Open Forum Sunday

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118 Comments

  1. Two months ago today. Think about that.

    Reply
    • Alan Wilkinson

       /  10th May 2020

      Now 80,000 deaths and 21 million unemployed. Think about that. Trump was right?

      Reply
      • Blazer

         /  10th May 2020

        Yes Al.
        He said it would all be over by Easter…a great time for it to end.

        Reply
      • Alan Foster

         /  10th May 2020

        80,000 dead & climbing – all in two months ! Trump has no idea.

        Reply
        • Alan Wilkinson

           /  10th May 2020

          15% unemployment in two months. What would you have made it?

          Reply
        • Pink David

           /  10th May 2020

          “80,000 dead & climbing – all in two months ! Trump has no idea.”

          35 million unemployed in the US in just 4 weeks
          122 million unemployed in India in just 4 weeks.

          Do you understand what is coming? Your infantile fear is leading the world to a once in three hundred year catastrophic crash. That will kill millions.

          Reply
          • Blazer

             /  10th May 2020

            What virus triggered the Great Depression PD?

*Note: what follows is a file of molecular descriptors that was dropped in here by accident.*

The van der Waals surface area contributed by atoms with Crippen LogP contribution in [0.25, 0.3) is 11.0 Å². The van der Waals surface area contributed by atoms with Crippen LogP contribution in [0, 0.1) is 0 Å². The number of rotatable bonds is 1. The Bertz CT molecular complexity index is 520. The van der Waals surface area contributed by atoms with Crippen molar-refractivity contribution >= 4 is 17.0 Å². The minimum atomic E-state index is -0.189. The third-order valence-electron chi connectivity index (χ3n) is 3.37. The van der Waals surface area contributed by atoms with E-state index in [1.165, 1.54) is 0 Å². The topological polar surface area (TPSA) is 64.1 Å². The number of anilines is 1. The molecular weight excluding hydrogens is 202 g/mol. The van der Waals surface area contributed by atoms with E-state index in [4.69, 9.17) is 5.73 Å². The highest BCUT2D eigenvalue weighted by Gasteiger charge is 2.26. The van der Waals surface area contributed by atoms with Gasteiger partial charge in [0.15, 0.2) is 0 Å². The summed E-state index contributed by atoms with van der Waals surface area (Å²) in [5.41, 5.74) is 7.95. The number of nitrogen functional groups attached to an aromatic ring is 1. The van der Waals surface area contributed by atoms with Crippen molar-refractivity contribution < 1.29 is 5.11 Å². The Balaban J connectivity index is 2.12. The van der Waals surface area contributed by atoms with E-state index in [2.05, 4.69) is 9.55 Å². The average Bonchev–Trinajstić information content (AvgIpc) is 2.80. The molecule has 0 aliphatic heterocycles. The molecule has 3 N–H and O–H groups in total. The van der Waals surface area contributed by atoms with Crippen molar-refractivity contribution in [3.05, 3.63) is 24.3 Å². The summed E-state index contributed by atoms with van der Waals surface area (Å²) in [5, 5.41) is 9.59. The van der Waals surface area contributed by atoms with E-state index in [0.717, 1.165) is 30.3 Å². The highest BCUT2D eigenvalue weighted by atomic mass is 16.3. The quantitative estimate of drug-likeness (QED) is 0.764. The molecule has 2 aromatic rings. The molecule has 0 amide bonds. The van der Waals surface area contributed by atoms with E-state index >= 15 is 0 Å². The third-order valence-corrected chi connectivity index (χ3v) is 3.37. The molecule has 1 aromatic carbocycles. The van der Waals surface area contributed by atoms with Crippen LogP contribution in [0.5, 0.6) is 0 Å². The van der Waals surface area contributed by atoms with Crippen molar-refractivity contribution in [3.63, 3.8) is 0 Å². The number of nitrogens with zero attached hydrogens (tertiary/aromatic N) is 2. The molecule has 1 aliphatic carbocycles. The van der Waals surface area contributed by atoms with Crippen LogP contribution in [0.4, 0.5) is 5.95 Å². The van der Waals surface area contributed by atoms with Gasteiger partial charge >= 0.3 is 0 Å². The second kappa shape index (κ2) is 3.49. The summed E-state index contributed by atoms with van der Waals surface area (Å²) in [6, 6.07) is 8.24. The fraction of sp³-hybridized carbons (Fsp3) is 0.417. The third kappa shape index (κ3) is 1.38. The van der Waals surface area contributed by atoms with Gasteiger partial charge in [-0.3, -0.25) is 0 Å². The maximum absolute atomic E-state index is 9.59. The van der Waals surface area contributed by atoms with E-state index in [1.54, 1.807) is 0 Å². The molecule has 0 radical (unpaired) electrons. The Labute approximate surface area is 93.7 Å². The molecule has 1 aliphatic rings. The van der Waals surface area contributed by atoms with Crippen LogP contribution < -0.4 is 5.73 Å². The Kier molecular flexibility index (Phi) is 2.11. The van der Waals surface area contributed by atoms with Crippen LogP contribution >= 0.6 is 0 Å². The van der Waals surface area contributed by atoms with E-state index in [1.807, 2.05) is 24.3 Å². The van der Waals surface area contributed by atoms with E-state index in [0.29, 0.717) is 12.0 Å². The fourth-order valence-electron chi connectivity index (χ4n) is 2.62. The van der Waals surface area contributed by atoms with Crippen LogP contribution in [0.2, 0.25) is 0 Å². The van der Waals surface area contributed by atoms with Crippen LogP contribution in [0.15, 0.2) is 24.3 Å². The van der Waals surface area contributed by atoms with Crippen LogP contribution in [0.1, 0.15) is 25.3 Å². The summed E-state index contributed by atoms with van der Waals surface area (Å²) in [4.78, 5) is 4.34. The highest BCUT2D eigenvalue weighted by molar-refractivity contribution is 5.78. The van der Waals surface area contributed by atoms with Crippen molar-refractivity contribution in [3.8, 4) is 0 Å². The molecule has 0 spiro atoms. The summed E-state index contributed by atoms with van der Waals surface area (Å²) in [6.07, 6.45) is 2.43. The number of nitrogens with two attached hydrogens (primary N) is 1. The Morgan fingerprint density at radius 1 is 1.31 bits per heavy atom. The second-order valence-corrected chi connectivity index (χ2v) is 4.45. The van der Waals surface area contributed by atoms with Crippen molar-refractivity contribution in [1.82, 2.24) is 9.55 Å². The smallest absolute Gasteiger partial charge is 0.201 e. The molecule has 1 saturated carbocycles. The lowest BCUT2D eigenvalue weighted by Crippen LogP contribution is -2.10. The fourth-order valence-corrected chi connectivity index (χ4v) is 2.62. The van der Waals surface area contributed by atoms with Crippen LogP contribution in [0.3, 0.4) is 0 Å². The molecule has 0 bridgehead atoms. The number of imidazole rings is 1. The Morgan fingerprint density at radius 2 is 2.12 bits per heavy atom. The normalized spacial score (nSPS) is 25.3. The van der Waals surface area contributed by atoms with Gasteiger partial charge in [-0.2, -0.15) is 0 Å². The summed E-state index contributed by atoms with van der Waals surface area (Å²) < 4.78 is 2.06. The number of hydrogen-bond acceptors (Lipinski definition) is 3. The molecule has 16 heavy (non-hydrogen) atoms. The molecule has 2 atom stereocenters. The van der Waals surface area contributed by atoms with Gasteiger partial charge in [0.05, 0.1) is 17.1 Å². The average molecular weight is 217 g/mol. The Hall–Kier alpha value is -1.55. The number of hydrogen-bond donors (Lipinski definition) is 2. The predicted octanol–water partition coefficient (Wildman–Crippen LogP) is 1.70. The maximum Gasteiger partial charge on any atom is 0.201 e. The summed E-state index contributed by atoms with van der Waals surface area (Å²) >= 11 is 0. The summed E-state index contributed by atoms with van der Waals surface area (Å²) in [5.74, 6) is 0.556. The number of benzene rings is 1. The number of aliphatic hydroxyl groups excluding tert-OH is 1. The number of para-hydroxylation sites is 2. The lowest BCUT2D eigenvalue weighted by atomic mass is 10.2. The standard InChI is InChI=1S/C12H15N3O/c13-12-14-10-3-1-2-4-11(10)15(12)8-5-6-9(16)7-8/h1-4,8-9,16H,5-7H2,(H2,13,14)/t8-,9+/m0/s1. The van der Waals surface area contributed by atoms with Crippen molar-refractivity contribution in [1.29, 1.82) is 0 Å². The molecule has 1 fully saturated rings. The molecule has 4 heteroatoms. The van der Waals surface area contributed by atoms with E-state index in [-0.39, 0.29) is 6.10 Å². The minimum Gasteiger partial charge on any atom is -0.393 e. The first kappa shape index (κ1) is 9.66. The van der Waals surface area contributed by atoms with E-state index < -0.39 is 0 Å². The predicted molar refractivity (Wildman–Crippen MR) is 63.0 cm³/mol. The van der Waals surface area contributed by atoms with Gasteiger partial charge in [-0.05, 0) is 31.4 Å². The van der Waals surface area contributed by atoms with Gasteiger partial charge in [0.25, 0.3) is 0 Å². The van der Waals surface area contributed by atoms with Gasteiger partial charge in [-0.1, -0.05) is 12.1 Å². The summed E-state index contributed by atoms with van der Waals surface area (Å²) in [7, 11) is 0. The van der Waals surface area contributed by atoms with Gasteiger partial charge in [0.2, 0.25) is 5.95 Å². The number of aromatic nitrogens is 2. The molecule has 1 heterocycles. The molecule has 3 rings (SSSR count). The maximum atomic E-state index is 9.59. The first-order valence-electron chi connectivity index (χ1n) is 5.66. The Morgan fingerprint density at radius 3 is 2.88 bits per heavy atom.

Reply
          • Alan Foster

             /  10th May 2020

            So, most Governments around the world are wrong then? And you & Wilco are right? Let me think about that one.

            Reply
            • Alan Wilkinson

               /  10th May 2020

              Most Governments around the world bought into the Wuhan lockdown solution in varying degrees of severity egged on belatedly by the WHO and by the panicked populations. Yes, it will turn out to be disastrous. Most of the centre right governments know that and have been desperately trying to mitigate their lockdown severity.

            • Alan Foster

               /  10th May 2020

              Wilco – we’ll be out of lockdown soon (Next Thursday?) but the tourist industry is gone (for years?) Then you can calm down.

            • Duker

               /  10th May 2020

              So its the WHO fault for covering it up with China and now closing down countries.
              The tourist ‘industry’ can go to their over priced hell, along with the offshore education industry.
              They will have to be like the farmers in the 1970s – adjust to the new normal.

    • Corky

       /  10th May 2020

      Two months ago.

      Reply
      • Gezza

         /  10th May 2020

        We can see that.

        Reply
        • Corky

           /  10th May 2020

          You mean…you can see that.

          Reply
          • Gezza